Last week we were just checking on the chicks, when Ian spotted a swarm of bees clustering around the base of one of the young apple trees. Oh no! We were hoping they wouldn't swarm this year, and this one was going to be difficult to collect as it was so low. If you read the books, they say 'collect a swarm by cutting the branch it's hanging from and letting it fall into a cardboard box'. Not this one - and we really didn't have time to deal with it.
But by chance Ian's bee mentor, from nearby Hollocombe, had rung the day before about going through his own hives. We called him back and he offered to collect ours. Here's a short video of the process. Rashid doesn't feel the stings badly anymore, and prefers to work without gloves. And he doesn't even bother with a veil until he starts disturbing the bees.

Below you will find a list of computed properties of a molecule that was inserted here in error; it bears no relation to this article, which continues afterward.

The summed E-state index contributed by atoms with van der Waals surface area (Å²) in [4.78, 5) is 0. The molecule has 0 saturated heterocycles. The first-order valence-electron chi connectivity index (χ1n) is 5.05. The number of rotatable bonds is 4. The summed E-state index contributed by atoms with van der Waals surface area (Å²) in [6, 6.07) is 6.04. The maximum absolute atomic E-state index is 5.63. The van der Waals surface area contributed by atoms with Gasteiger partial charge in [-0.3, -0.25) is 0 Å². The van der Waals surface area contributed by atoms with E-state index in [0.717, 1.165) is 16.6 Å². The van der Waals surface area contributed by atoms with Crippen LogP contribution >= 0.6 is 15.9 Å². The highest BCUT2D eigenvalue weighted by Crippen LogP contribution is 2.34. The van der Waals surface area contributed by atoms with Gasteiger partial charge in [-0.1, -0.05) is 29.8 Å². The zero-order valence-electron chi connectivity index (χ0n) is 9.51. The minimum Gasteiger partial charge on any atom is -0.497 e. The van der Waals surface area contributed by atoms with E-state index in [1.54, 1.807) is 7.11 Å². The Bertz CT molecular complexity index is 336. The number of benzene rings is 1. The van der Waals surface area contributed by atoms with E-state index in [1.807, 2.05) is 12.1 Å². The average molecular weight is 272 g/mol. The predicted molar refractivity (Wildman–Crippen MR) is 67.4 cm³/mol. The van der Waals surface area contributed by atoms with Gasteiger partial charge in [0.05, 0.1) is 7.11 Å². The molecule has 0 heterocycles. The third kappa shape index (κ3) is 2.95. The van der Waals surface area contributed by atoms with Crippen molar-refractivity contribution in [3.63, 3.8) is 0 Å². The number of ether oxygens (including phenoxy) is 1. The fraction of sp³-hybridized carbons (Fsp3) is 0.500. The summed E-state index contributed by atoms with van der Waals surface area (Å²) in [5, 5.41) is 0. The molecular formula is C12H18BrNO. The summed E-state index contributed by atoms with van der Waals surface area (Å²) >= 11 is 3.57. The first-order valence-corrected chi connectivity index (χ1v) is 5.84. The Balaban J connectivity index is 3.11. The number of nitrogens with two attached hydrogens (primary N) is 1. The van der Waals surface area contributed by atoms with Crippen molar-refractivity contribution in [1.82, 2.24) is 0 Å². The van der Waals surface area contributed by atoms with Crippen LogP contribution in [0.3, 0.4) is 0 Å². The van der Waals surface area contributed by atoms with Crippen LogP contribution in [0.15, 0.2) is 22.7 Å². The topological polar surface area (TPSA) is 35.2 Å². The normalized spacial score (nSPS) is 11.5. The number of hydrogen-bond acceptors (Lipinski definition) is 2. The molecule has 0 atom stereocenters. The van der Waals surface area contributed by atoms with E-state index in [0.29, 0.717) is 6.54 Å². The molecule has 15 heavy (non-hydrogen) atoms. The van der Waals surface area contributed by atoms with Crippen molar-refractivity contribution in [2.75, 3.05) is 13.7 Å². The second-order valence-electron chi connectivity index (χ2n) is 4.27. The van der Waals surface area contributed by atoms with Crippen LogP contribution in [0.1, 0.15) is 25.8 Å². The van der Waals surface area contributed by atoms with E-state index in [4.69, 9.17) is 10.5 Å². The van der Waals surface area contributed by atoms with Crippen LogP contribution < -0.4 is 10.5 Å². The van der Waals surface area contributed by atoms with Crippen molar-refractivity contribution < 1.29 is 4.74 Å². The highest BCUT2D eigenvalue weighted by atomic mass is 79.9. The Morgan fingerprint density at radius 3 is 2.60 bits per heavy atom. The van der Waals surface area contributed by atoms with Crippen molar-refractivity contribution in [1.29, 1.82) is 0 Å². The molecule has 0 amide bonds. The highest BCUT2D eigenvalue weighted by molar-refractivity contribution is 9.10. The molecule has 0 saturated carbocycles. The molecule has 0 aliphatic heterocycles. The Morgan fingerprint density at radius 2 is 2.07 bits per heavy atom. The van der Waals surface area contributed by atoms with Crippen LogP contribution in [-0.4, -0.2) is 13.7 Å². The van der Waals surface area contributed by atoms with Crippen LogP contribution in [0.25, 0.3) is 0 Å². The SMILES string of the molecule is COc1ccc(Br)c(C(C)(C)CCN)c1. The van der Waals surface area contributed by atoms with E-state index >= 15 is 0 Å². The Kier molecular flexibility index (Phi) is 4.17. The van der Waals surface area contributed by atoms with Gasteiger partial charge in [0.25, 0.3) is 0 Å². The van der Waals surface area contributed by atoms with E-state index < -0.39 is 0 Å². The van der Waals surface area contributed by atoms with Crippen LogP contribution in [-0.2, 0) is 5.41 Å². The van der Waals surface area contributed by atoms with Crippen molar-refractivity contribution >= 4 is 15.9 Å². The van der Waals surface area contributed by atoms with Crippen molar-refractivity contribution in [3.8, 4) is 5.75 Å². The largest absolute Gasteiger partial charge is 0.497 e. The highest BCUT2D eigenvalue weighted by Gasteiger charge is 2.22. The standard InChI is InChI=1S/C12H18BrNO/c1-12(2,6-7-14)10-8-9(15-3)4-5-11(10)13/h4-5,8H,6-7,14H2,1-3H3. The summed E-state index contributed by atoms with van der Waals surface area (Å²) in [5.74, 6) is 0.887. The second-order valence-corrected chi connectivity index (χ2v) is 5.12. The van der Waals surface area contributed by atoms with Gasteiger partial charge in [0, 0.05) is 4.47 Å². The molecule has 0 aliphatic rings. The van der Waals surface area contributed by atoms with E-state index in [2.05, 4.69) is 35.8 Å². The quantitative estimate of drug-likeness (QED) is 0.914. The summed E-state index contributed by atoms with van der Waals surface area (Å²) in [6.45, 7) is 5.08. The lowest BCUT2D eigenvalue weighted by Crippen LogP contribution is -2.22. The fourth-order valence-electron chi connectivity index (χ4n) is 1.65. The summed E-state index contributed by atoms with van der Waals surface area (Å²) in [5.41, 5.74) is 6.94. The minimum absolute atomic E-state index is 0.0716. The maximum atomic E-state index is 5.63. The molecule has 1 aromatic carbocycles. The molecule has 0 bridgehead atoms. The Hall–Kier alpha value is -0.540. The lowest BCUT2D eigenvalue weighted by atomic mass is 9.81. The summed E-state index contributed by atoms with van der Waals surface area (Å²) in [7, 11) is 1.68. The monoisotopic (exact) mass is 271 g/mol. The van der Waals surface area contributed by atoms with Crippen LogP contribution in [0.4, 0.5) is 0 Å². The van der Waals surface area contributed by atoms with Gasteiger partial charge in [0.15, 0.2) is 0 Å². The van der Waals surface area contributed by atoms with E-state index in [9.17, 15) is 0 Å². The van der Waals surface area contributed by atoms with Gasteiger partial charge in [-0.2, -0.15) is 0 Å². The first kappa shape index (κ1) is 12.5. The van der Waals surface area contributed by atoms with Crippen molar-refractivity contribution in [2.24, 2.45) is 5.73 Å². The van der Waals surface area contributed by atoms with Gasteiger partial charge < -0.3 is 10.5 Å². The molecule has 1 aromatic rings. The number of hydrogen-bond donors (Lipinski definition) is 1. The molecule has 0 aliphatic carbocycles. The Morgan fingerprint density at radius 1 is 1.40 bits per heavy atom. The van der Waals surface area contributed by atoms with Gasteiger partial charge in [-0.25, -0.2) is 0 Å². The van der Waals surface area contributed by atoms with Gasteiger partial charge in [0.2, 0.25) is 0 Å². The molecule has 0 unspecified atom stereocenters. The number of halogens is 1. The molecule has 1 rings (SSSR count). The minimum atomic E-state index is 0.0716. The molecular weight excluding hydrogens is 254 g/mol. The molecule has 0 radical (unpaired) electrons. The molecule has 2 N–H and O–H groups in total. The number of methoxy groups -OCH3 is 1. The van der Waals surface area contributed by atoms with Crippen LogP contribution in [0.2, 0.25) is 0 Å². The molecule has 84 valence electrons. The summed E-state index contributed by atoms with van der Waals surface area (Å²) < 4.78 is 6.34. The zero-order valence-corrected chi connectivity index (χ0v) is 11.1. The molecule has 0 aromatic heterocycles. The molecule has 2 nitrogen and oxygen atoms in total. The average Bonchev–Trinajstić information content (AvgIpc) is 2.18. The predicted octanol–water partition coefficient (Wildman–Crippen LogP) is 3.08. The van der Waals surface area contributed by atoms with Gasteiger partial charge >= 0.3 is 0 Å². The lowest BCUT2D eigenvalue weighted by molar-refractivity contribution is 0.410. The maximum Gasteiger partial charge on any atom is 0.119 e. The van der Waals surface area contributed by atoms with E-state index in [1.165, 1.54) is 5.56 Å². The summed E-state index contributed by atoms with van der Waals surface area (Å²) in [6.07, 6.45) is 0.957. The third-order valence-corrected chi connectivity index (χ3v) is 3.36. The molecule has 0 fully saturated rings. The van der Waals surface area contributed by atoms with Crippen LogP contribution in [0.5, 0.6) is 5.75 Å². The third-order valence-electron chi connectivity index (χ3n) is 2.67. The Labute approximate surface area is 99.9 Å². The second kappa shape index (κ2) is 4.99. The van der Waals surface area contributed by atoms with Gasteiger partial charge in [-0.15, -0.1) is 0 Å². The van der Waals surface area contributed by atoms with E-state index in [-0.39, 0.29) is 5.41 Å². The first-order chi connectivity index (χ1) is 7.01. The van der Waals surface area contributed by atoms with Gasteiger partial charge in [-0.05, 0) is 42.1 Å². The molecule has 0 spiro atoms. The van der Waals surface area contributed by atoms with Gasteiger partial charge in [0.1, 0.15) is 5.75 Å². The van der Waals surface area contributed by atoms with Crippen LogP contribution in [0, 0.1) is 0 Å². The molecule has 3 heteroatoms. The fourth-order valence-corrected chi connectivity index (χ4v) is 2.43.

So if you think of bee swarms pursuing cartoon characters who have to leap into the nearest pond, have a look at this video and then think again!
When bees swarm they fill up with honey to fuel them in their search for a new home. This makes them remarkably placid. And anyway, they're busy doing their own thing and not out to sting passers by. If you see a swarm don't panic! If you know a local bee keeper call them and they will probably collect. Otherwise, the bees will sort themselves out sooner or later - the scouts are looking for a suitable home, and once they find one they'll tell the others and the swarm will move off.